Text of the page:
Transparent Octopus Goes Opaque in Blink of an Eye

Japetella heathi octopus and a species of squid switch from transparent to opaque camouflage.
The little Japetella heathi octopus can switch from transparent to opaque in an instant, enabling it to hide from bioluminescent predators. (Image credit: Sarah Zylinski)

Two deep-ocean species of cephalopod, an octopus and a squid, can go from transparent to opaque in the blink of an eye, a new study finds.

This impressive camouflage swap is an adaptation that likely keeps the cephalopods safe from two different types of predators. The first are deep-sea creatures that hunt by looking upward for prey silhouetted against the light filtering down through thousands of feet of water. The second are fish that spotlight prey in "biological" headlights. These fish use bioluminescence, their own body-driven light source, to hunt for food.

To avoid being seen as a dark silhouette, it pays to be transparent, said study researcher Sarah Zylinski, a postdoctoral scientist at Duke University in North Carolina. But when a bioluminescent light hits a transparent surface, the effect would be like a flashlight shining on a windowpane at night, Zylinski said: very reflective, and extremely obvious.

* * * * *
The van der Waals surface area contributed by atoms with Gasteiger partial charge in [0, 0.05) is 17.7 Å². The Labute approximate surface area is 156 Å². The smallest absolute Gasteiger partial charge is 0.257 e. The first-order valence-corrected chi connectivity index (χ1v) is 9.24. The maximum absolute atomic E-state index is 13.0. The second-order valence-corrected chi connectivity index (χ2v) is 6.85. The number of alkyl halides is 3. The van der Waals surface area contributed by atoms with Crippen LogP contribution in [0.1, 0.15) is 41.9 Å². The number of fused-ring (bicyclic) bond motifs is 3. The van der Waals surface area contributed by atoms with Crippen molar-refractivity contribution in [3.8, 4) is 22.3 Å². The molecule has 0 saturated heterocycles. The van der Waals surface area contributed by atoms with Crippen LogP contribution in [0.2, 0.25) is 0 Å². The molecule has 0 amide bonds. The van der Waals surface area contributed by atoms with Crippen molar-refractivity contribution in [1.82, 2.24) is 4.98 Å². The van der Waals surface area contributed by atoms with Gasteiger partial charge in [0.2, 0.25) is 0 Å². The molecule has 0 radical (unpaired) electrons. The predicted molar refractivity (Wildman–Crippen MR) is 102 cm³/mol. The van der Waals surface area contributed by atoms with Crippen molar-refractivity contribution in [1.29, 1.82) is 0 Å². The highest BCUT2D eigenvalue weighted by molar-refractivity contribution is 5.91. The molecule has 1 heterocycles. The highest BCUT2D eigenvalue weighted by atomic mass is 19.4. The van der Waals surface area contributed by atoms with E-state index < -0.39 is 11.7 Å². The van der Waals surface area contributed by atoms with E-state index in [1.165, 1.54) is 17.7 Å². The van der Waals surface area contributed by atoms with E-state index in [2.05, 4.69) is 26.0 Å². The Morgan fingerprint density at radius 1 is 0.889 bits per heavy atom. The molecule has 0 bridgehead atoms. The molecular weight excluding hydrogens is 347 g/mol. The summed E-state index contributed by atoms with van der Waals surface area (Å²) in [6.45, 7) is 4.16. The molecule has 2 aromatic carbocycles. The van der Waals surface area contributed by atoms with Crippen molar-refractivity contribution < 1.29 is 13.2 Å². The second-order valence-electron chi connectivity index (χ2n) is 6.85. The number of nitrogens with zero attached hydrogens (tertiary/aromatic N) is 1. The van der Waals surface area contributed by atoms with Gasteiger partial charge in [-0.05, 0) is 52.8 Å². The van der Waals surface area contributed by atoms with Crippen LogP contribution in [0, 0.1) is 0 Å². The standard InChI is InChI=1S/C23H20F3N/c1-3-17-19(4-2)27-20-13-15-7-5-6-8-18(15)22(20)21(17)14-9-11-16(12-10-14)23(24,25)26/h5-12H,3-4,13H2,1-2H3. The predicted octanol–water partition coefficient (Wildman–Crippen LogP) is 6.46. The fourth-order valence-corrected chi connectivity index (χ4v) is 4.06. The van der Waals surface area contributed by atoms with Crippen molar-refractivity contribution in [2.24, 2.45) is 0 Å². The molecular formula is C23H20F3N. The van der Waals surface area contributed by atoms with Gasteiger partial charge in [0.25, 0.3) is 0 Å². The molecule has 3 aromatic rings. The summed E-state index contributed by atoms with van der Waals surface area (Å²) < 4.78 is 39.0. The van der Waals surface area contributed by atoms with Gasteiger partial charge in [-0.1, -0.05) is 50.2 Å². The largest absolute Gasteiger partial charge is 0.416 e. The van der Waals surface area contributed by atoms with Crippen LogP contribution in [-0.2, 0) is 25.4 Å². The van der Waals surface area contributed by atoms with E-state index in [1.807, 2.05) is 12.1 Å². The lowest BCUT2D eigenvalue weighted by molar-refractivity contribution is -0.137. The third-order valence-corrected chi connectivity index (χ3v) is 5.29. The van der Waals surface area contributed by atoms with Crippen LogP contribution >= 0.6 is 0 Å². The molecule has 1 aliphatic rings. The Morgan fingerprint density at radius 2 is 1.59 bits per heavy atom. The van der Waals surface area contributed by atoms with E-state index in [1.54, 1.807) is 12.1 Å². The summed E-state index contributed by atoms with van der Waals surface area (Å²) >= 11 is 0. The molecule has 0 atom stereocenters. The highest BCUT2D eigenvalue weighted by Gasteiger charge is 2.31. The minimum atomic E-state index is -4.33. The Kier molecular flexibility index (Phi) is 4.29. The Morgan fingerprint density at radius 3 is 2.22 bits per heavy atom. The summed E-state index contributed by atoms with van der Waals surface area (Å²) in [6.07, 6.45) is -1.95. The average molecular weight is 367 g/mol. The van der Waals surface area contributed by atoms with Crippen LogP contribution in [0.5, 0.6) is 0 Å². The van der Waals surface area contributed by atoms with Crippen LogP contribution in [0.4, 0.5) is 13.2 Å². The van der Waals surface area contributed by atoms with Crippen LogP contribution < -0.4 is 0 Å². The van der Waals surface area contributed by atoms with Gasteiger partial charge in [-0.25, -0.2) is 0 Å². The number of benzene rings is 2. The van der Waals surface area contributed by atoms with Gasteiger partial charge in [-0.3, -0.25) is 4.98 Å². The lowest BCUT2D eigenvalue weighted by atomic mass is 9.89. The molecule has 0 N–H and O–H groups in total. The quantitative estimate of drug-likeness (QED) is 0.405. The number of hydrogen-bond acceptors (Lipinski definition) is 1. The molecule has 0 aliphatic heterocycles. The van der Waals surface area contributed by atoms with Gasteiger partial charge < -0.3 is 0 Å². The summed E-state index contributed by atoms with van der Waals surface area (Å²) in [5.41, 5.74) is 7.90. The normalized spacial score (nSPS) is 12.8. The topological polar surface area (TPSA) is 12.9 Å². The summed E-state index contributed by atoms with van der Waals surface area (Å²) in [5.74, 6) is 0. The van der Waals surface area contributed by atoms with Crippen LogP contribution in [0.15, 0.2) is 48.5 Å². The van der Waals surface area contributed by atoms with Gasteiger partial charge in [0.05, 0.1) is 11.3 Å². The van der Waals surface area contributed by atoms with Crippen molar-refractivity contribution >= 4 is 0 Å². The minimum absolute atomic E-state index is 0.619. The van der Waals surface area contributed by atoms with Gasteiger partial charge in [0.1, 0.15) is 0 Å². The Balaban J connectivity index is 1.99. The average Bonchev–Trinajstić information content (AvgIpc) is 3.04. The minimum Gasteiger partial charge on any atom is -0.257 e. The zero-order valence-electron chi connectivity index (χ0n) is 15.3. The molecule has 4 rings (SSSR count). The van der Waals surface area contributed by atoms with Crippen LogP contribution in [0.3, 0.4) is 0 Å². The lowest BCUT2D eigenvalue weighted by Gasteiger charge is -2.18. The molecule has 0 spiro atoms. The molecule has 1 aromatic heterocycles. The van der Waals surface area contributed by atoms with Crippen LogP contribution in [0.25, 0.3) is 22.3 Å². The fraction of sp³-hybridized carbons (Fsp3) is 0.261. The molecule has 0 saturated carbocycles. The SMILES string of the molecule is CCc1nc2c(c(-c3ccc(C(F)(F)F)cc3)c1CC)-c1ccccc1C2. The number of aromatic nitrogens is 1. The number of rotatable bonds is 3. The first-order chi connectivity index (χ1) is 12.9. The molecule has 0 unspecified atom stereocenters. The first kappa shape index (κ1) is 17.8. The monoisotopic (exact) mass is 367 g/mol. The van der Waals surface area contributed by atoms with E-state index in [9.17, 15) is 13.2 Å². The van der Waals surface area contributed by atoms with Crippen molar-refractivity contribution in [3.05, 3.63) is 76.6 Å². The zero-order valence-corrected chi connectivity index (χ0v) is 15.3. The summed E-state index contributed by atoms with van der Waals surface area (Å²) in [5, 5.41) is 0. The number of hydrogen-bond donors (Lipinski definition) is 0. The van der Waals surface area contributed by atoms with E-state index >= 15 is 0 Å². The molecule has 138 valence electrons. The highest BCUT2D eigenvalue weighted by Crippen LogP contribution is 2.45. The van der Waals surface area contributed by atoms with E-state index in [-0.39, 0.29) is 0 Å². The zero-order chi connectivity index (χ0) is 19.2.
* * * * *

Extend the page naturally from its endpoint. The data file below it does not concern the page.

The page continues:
"Being pigmented is the best strategy at that point," Zylinski told LiveScience. The octopus and squid species essentially have the best of both worlds, she said: "Being able to switch very rapidly between the two enables you to optimize your camouflage."

Masters of disguise

Many octopus, squid, cuttlefish and other cephalopods have the ability to rapidly change colors to disguise themselves from predators. Some octopus species even mimic the shapes of various fish and other sea life.

But those are all shallow-water creatures. Zylinski and her colleagues wanted to look deeper, at animals that live about 2,000 to 3,000 feet (600 to 1,000 meters) below the ocean surface. There is little light at this depth, though enough light filters down so that sharp-eyed fish can swim below prey, peering upwards and look for shadowy silhouettes.

On board research vessels in both the Sea of Cortez and over the Peru-Chile trench, Zylinski waited for deep trawling nets to pull catches out of the water. The nets are raised with painstaking slowness, Zylinski said, so that the pressure and light changes are not so abrupt for the animals caught inside.

"It's a bit like Christmas, because you never know what you're going to get in the net," she said. "Sometimes it's like that really bad Christmas where you don't get what you want, and sometimes it's really exciting."


When Zylinski scored a cephalopod catch, she quickly moved the animals from the dark nets into a dark, cool room so as not to expose them to daylight or boat lights. Then she tried various methods of stimulating color changes.

"The first set of experiments I did, we were using the kinds of stimuli that I would expect to get a response from shallow animals," Zylinski said, including looming objects or shadows passing overhead.